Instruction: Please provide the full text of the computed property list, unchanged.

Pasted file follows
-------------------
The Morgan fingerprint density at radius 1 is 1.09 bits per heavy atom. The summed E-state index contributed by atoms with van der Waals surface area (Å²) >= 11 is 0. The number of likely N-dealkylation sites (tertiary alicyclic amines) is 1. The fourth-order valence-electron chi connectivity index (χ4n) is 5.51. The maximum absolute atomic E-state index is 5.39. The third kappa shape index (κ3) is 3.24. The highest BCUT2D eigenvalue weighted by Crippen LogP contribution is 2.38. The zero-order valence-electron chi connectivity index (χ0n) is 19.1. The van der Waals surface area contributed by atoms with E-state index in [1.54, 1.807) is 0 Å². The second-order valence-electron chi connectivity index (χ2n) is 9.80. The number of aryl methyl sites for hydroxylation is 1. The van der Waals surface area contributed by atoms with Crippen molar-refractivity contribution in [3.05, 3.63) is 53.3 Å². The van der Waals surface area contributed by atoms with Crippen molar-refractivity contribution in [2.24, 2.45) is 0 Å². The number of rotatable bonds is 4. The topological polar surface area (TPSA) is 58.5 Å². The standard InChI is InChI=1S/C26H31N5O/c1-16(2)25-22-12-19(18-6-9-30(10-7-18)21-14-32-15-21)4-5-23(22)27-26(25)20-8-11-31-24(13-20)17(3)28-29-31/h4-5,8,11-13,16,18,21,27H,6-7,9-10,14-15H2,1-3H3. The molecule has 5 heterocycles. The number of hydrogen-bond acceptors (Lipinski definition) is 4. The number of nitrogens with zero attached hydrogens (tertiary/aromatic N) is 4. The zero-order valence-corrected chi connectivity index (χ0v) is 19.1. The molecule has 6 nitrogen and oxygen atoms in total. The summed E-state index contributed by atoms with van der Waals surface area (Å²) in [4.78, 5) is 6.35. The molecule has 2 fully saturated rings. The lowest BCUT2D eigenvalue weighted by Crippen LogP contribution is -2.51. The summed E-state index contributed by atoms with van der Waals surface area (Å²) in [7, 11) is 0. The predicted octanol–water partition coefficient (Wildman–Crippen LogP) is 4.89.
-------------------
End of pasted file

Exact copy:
The Morgan fingerprint density at radius 1 is 1.09 bits per heavy atom. The summed E-state index contributed by atoms with van der Waals surface area (Å²) >= 11 is 0. The number of likely N-dealkylation sites (tertiary alicyclic amines) is 1. The fourth-order valence-electron chi connectivity index (χ4n) is 5.51. The maximum absolute atomic E-state index is 5.39. The third kappa shape index (κ3) is 3.24. The highest BCUT2D eigenvalue weighted by Crippen LogP contribution is 2.38. The zero-order valence-electron chi connectivity index (χ0n) is 19.1. The van der Waals surface area contributed by atoms with E-state index in [1.54, 1.807) is 0 Å². The second-order valence-electron chi connectivity index (χ2n) is 9.80. The number of aryl methyl sites for hydroxylation is 1. The van der Waals surface area contributed by atoms with Crippen molar-refractivity contribution in [3.05, 3.63) is 53.3 Å². The van der Waals surface area contributed by atoms with Crippen molar-refractivity contribution in [2.24, 2.45) is 0 Å². The number of rotatable bonds is 4. The topological polar surface area (TPSA) is 58.5 Å². The standard InChI is InChI=1S/C26H31N5O/c1-16(2)25-22-12-19(18-6-9-30(10-7-18)21-14-32-15-21)4-5-23(22)27-26(25)20-8-11-31-24(13-20)17(3)28-29-31/h4-5,8,11-13,16,18,21,27H,6-7,9-10,14-15H2,1-3H3. The molecule has 5 heterocycles. The number of hydrogen-bond acceptors (Lipinski definition) is 4. The number of nitrogens with zero attached hydrogens (tertiary/aromatic N) is 4. The zero-order valence-corrected chi connectivity index (χ0v) is 19.1. The molecule has 6 nitrogen and oxygen atoms in total. The summed E-state index contributed by atoms with van der Waals surface area (Å²) in [4.78, 5) is 6.35. The molecule has 2 fully saturated rings. The lowest BCUT2D eigenvalue weighted by Crippen LogP contribution is -2.51. The summed E-state index contributed by atoms with van der Waals surface area (Å²) in [7, 11) is 0. The predicted octanol–water partition coefficient (Wildman–Crippen LogP) is 4.89.